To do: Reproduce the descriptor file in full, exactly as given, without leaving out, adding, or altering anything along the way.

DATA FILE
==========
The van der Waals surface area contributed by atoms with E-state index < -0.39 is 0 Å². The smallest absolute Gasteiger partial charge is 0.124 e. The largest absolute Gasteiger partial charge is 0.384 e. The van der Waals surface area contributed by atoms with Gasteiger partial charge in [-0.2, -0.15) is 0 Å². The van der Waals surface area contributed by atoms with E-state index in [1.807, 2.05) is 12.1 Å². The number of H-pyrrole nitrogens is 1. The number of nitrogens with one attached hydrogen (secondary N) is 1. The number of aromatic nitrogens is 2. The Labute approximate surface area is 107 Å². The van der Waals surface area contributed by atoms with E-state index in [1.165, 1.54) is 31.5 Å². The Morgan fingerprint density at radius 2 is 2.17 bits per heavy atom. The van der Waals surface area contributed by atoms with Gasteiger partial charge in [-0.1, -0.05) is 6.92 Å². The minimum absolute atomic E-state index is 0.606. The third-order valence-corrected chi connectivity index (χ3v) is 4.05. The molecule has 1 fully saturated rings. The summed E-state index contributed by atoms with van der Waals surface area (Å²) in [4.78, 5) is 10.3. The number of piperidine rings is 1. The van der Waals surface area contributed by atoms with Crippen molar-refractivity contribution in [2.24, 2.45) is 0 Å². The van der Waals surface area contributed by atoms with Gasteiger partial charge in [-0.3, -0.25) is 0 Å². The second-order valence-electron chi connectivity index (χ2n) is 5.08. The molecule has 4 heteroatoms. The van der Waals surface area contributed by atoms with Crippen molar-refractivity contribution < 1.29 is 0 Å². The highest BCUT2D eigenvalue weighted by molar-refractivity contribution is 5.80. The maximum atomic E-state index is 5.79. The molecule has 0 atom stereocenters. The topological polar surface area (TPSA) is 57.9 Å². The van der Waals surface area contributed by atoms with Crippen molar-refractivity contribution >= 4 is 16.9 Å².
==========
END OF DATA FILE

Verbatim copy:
The van der Waals surface area contributed by atoms with E-state index < -0.39 is 0 Å². The smallest absolute Gasteiger partial charge is 0.124 e. The largest absolute Gasteiger partial charge is 0.384 e. The van der Waals surface area contributed by atoms with Gasteiger partial charge in [-0.2, -0.15) is 0 Å². The van der Waals surface area contributed by atoms with E-state index in [1.807, 2.05) is 12.1 Å². The number of H-pyrrole nitrogens is 1. The number of nitrogens with one attached hydrogen (secondary N) is 1. The number of aromatic nitrogens is 2. The Labute approximate surface area is 107 Å². The van der Waals surface area contributed by atoms with E-state index in [1.165, 1.54) is 31.5 Å². The Morgan fingerprint density at radius 2 is 2.17 bits per heavy atom. The van der Waals surface area contributed by atoms with Gasteiger partial charge in [-0.1, -0.05) is 6.92 Å². The minimum absolute atomic E-state index is 0.606. The third-order valence-corrected chi connectivity index (χ3v) is 4.05. The molecule has 1 fully saturated rings. The summed E-state index contributed by atoms with van der Waals surface area (Å²) in [4.78, 5) is 10.3. The number of piperidine rings is 1. The van der Waals surface area contributed by atoms with Crippen molar-refractivity contribution in [2.24, 2.45) is 0 Å². The van der Waals surface area contributed by atoms with Gasteiger partial charge in [-0.3, -0.25) is 0 Å². The second-order valence-electron chi connectivity index (χ2n) is 5.08. The molecule has 4 heteroatoms. The van der Waals surface area contributed by atoms with Crippen molar-refractivity contribution < 1.29 is 0 Å². The highest BCUT2D eigenvalue weighted by molar-refractivity contribution is 5.80. The maximum atomic E-state index is 5.79. The molecule has 0 atom stereocenters. The topological polar surface area (TPSA) is 57.9 Å². The van der Waals surface area contributed by atoms with Crippen molar-refractivity contribution >= 4 is 16.9 Å².